The Ray Charles project is called Au Palais des Sports-Live and was recorded in 1961 during his first European tour! The Serge Gainsbourg project, Premiers Tubes-Live, is composed of two live-on-radio sets recorded in 1961 and 1962 and contains an exclusive interview with Juliette Gréco, another French icon from that period. And thirdly, Premières Scènes-Live is a recording of Dalida’s first appearances on stage at the renowned Olympia in 1961 and on the radio show Discoparade in 1962.
According to the Ed Sullivan website, the popular host struck a handshake deal with Beatles manager Brian Epstein for, rather than a one-time appearance, a three-time opener/closer appearance. This offered exposure to over 23 million American homes on that very first performance, and thus, the ensuing Beatlemania took the United States by storm.
Well, you can kiss that source of tour stress goodbye! House shows are more favorable to touring musicians because the hours end up being a lot more friendly and respectful. Since most concert venues and clubs make money serving alcohol, it’s in their best interest to keep the crowds inside their doors for as long as possible. But since most houses have people living in them, shows tend to start around sundown and wrap up just a couple hours later.
80s rappers list
Johnson took a moment out of his highly sought-after time to chat with us about the company and its mission to change the way we discover and organize music.
Music Television, or MTV, came out with a bang (a rocket ship taking off and the words, “This is rock and roll”). Never before was there a 24-hour music channel, and the music that has shaped us may not have so severely affected popular culture at large if it weren’t for the invention of such a thing.
If you’re a jazz musician you’re also probably transporting your equipment to a ton of gigs, so getting something portable is a good idea. Here are some of my favorite choices for playing jazz:
Lulu has been languishing in jail, and the stage directions require a pre-recorded film to play, which begins to run in reverse halfway through the reel. The music matches this, pivoting on dense piano arpeggio that mirrors its ascent and descent:
That’s really what touring with your band is all about; the opportunity to get out there and do what you love in front of the people that love seeing it. It helps to know that when you arrive in a new city, there will already be a live music crowd ready to greet you with open arms. And some of the most vibrant, bustling music scenes — with great venues, great young bands, and audiences constantly looking for a good time out — exist in places with a few universities nearby.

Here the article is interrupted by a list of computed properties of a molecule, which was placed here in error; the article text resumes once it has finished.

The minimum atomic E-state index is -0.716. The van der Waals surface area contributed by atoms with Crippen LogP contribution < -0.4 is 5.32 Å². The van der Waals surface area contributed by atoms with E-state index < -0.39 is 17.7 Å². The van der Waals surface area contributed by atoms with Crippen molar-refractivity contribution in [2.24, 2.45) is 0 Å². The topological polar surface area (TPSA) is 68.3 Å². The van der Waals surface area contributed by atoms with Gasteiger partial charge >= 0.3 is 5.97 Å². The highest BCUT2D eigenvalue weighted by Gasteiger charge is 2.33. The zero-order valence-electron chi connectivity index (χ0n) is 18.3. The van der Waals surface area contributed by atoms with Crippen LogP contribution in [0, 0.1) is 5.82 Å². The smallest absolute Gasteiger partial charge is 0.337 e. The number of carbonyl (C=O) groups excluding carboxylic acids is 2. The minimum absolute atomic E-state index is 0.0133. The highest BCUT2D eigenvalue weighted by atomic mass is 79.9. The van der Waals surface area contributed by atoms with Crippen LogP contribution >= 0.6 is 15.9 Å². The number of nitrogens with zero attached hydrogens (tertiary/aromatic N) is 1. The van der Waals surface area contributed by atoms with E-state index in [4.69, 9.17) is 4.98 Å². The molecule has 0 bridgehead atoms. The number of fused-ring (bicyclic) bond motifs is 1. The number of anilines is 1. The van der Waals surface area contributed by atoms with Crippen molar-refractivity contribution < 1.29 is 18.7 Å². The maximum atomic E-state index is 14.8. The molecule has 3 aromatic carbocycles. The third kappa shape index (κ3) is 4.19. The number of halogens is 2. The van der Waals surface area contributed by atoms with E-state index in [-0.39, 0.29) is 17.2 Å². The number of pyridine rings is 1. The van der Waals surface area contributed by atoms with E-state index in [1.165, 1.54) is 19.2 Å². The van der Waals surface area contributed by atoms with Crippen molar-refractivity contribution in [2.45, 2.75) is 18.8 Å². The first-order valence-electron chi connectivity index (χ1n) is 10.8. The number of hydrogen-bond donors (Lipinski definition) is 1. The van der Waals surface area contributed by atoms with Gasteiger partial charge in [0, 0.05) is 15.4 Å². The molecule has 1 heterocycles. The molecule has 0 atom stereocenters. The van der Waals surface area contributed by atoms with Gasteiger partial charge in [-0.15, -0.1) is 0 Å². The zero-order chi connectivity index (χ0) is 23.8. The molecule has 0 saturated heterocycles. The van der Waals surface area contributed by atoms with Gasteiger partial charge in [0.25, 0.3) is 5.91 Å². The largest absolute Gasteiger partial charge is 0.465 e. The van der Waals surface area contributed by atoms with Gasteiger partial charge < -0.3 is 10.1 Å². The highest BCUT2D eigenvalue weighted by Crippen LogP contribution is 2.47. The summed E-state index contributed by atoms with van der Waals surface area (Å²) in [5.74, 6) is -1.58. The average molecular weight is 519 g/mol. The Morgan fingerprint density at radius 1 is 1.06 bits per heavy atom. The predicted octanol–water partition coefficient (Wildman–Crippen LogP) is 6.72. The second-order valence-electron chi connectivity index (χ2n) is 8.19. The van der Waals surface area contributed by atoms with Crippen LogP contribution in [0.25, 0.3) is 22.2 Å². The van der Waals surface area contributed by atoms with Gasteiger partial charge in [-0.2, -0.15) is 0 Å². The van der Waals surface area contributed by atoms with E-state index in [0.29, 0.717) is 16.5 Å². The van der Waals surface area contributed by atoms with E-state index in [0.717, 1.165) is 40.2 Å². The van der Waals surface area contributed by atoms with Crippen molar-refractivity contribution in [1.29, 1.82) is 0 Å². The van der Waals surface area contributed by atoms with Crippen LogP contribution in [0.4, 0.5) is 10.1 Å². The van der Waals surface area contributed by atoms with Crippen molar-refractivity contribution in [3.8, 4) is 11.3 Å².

Arts grants international
Jeremy is a Montreal-based musician, sound artist and improviser who loves giving advice to emerging artists on how to make their tours more effective. He writes, records and performs electroacoustic “concrète” music for tape, oscillators and amplified objects and surfaces, as well as solo guitar. He has performed and released material throughout Europe and the UK, Asia, the US and Canada, mostly with his trio Sontag Shogun.
Songtrust can help. Register for Songtrust, and use promo code STSoundfly for 10% off! If your music is already on Spotify, go ahead and estimate your earnings here.
Susan Boyle does not fit the magazine standard, which of course is basically impossible for any woman, anyhow. Frankly, though, she doesn’t seem too interested in trying to do that. She just walked herself out there on internationally syndicated TV and slayed the competition on Britain’s Got Talent, and it was beautiful. She made a shallow and heartless industry take notice of her talent and judge her not on age or appearance but on the voice she possessed. Since then, she’s been praised by people in all walks of life, and one blogger even reported crying when she saw the video of Boyle singing. Thank you, Susan, you’ve sparked hope in a lot of people that this shallow world can have a heart and can change.
Learning to become an accomplished and knowledgeable audio engineer is an enormous undertaking. While we’re lucky to live in the age of the internet, where so much information is available for free, that information is not always presented in a form that allows us to make the best use of it. Spend time on YouTube, for example, and you’ll find a wealth of video content aimed at those who want to master the art of mixing, yet a lot of it is inaccurate, misleading, out of context and inapplicable, or simply incompatible with your own experience and what you’re attempting to do in the studio.
Will Kuhn suggests that the rhythms of “Clair de Lune” are so weird because Debussy was trying to notate rubato. That sounds plausible to me. It turns out that when you quantize the piece over beats, it sounds very syncopated and hip. Live and learn.